So, last week, when I got an email announcing that they were starting the interview process for my full-time replacement (which I knew would happen), I wasn’t prepared to feel so…defensive.  “Hey, that’s my job!” and “How vulnerable does this make me?” swam through my head as I experienced another vortex of conflicting emotions about my choice to scale back on work to scale up on life.  I was honestly shocked to feel this way…and while there were no tears, I felt…weird.  Like I should be able to do it all without any feelings of guilt or remorse or whatever.  Like it is my duty to do it all.

Luckily, those feelings were short lived.  Once I stepped back from my emotions and thought about what part-time would be like – still challenging, still engaging, yet give me the time I want with my kids – I felt fantastic.  I experienced a sigh of relief that I haven’t had for a long time, and feel so happy with my decision.  It’s funny that this whole episode coincided with Thebump.com’s survey results that we posted last week, too.  Because, you see, motherhood is only impacting my career because I want it to.  I’ve made deliberate choices to take a step back from my career (a bit) to focus on my family, and it’s empowering to know that I can.  I’m lucky that I’m able to work part-time, and plan to cherish every minute of my days off with my kids.  Knowing me, I’ll also cherish those days where I can immerse myself in adult-speak and work-related problems, because my job is in my blood for better or for worse.  And what a relief it is that I get to have both in my life, in the best kind balance that I can create for myself.

Posted by Fitz

Many of us grapple with the idea of the “perfect” time to have a baby – for some, it’s two years after the wedding, for others, it’s right after that next promotion comes through.  Every couple makes this very personal decision based on their own goals and dreams of the future, and TheBump.Com and ForbesWoman decided to collect some real data on what those goals and dreams look like with a recent survey.  Here are the highlights:

25 TO 29 IS THE SWEET SPOT WHEN IT COMES TO THE “IDEAL AGE”. 42% of women surveyed responded that 25 to 29 was the “ideal age” for a working woman to have or adopt her first child. Women aged 30 to 39 were most likely to think 30 to 34 was the ideal age for a working woman to have or adopt her first child.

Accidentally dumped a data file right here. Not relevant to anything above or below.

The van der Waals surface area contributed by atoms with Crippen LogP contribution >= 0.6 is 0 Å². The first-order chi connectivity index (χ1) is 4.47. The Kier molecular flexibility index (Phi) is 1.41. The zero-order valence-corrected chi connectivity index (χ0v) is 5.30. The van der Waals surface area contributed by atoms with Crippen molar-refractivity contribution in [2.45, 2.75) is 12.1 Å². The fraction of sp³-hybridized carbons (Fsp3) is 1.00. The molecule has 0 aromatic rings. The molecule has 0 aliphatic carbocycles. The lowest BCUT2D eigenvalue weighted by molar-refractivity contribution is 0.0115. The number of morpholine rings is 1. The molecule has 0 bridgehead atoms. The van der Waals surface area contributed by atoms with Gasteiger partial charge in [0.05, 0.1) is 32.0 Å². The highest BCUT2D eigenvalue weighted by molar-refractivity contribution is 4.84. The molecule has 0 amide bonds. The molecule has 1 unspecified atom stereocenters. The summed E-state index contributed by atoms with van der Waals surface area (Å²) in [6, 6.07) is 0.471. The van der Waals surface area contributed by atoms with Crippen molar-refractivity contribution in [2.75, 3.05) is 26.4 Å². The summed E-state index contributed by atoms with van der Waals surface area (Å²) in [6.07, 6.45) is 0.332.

FINANCIAL SECURITY, NOT FERTILITY, IS THE TOP REASON WHEN CHOOSING AN “IDEAL” AGE TO HAVE A BABY. Despite all the ongoing research surrounding fertility and age, interestingly enough, fertility is not the number one factor when it comes to deciding when to have a baby. The top two reasons were financial security (33%) and being emotionally “ready” to become parents (31%).
YOUNGER MOMS MORE CONTENT WITH TIMING OF THEIR FIRST CHILD. Respondents who had their first child from 25 to 29 were the most content with the timing of their first child (82%). More than a third (35%) of moms who had their first child from 30 to 34 wish they’d had their child at a younger age, and 57% of moms who had their first child from 35 to 39 wish they’d had their child at a younger age.
62% OF WOMEN FEEL MOTHERHOOD NEGATIVELY IMPACTS A WOMAN’S CAREER. Yet working moms who were surveyed didn’t feel as strongly when it came to their own career. Non-moms were more likely to think that motherhood had a negative impact on women’s careers compared to moms and moms-to-be (71%, 59% and 58%, respectively).
NEGATIVE FEELINGS DOMINATE WHEN RETURNING TO WORK POST-BABY. Working moms surveyed chose “guilty,” “overwhelmed,” “stressed,” “sad,” and “anxious” as the top five feelings when it came to how they felt when returning to work post-baby. Working moms who “chose” to return to work were less likely to feel as negative.
59% OF WORKING MOMS NO LONGER CARED AS MUCH ABOUT WORK POST-BABY. Although 59% of working moms are “glad to be back at work” post-baby, 59% also said they “no longer cared as much” about work.